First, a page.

Year End Tax Planning Tips for Emerging Growth Companies
During the holidays you often hear the saying “It is better to give than to receive” but we don’t think this should apply to having your company make unnecessary tax payments to the IRS, state or local tax authorities.
Many emerging growth companies don’t have revenue in their first year or two of operations as they create a viable product, solicit customers and work to raise money from angels and venture capital firms.
Avoid Tax Liabilities and Defer Year-end Revenue When Possible.
When your company starts to write business near year-end for services to be performed over the course of the subsequent year, and if you are a cash basis taxpayer, you need to be careful not to generate large upfront payments / deposits. Such payments could be taxable in 2015 and will not be offset by expenses which will only be incurred in 2016. By using your cash to pay taxes upfront, you simply may not have the cash flow in 2016 to cover your expenses.
Your company is much better off asking customer to pay after 1/1/16 so the revenue can align with expenses in 2016, and you will pay tax only on your net income.
Remember to File Federal, State and Local Tax Returns.
While these actions may seem to many like a blinding glimpse of the obvious, some founders seem to think if they did not have any revenue, why bother filing taxes? By filing all your taxes you will be able to “clock-in” business expense deductions and in some cases establish a net operating loss (NOL).
An NOL happens when a business’ expenses exceed its income, which again is often the case for early stage emerging growth companies. You can choose to carry a 2015 NOL back for up to 2 years to help recover taxes you may have previously paid.
You can also carry the NOL forward for up to 20 years. This is a really smart move if you think your business’ tax rates will go up. The NOL deduction can save you money in the future.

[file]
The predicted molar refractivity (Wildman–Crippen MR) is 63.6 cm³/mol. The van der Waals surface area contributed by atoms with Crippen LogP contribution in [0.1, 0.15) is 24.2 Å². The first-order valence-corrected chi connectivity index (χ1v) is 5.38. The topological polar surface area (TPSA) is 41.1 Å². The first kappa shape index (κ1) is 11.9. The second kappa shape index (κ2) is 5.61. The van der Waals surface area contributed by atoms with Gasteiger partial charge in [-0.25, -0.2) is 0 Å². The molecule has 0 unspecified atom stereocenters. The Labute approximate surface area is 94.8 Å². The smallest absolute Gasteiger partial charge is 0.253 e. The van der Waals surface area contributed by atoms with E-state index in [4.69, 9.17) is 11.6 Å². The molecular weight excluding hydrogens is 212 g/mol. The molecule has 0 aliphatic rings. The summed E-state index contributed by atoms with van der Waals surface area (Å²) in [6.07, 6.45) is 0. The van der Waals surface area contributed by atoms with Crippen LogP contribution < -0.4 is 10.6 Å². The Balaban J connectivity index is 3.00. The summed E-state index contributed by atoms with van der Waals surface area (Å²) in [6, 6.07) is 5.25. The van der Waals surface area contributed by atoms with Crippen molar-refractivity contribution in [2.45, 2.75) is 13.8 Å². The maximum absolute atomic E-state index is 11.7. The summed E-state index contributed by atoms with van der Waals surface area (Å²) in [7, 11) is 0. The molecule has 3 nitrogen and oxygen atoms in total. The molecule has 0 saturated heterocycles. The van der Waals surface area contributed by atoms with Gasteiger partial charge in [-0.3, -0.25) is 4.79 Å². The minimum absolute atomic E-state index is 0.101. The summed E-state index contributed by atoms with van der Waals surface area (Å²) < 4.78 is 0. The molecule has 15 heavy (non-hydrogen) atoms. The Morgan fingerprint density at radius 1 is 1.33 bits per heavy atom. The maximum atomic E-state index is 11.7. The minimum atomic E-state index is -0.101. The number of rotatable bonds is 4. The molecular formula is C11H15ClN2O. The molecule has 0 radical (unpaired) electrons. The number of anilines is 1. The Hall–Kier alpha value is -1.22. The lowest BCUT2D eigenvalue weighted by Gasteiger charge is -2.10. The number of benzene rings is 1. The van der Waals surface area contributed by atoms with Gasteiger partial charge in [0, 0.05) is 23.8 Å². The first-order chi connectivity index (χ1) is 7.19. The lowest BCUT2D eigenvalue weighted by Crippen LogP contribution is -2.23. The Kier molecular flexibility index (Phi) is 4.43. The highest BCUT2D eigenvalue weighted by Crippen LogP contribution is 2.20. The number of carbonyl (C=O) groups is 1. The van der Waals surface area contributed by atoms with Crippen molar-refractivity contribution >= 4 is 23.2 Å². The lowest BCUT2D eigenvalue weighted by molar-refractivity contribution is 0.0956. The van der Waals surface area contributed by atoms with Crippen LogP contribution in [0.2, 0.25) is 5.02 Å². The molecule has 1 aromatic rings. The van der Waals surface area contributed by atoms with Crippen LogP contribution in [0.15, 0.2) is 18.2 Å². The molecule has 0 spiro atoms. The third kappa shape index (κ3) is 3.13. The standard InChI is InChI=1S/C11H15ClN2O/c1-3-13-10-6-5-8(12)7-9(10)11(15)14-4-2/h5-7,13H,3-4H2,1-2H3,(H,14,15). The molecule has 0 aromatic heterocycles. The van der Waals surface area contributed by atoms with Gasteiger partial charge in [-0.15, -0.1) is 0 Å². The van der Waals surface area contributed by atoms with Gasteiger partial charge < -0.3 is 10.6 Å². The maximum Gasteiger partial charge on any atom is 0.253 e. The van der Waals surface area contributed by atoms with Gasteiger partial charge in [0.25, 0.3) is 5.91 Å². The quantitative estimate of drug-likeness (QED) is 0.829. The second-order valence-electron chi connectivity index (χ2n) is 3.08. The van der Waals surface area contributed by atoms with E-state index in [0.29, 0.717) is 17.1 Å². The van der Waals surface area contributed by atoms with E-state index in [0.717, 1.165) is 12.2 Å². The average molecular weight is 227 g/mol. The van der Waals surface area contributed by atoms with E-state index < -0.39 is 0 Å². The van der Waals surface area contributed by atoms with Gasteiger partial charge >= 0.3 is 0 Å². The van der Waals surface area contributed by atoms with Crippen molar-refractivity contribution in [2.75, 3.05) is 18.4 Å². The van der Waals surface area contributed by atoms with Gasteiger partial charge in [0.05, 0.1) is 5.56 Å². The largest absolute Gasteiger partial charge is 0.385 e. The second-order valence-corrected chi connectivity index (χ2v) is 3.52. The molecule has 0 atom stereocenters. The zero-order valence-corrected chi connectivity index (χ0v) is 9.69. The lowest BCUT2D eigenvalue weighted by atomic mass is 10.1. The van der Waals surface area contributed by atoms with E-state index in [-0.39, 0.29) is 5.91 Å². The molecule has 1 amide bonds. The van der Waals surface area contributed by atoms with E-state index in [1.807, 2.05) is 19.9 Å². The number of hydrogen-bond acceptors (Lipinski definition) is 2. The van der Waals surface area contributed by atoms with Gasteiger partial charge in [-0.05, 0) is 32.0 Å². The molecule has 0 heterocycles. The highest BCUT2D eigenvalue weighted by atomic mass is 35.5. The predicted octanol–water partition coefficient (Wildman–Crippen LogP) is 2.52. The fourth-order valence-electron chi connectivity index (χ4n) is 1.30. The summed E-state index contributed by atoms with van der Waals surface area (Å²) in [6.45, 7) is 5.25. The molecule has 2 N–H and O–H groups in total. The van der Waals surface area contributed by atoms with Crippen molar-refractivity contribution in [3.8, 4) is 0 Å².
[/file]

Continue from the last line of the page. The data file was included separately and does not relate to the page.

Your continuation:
In addition, if you don not file your tax returns, the 3-year statute of limitations does not start to run and at some point in the future, the IRS can go back and issue a tax assessment. Generally, the IRS can only go back three years for audits.
Take Advantage of New York State Tax Credits and Incentives:
Cash Incentives: New York State offers low-cost loans and grants to companies that invest significant capital in the state and commit to the creation and retention of private sector jobs. Terms can be customized to each project; other criteria apply.
Emerging Technologies: New York State has enacted tax incentives for: investors in Qualified Emerging Technology Companies (QETCs); job creation by QETCs; and R&D investment, R&D expenses and qualified high technology training costs incurred by QETCs.
Investment Tax Credit (ITC): Businesses that create new jobs and make new investments in production property and equipment may qualify for tax credits of up to 10% of their eligible investment. New businesses may elect to receive a refund of certain credits and all unused credits can be carried forward for 15 years.
Real Property Tax Abatement: To encourage development, expansion and improvement of commercial property, a 10-year property tax abatement is available to offset increased assessments due to improvements to business and commercial property.
Research and Development (R&D) Tax Credit: Investments in R&D facilities are eligible for a 9% corporate tax credit. Additional credits are available to encourage the creation and expansion of emerging technology businesses, including a three-year job creation credit of $1,000 per employee and a capital credit for investments in emerging technologies.
Source: New York State Department of Tax & Finance
It may pay founders and their emerging growth companies handsomely to follow these tips and work with a qualified CPA to make sure to take advantage of every tax break and incentive possible.
For more year-end tax planning tips, including how to deal with the uncertainty over expired tax breaks, please click here for the Marks Paneth year-end tax planning guide.
This material has been prepared for general informational and educational purposes only and is not intended, and should not be relied upon, as accounting, tax or other professional advice. Please refer to your advisors for specific advice.
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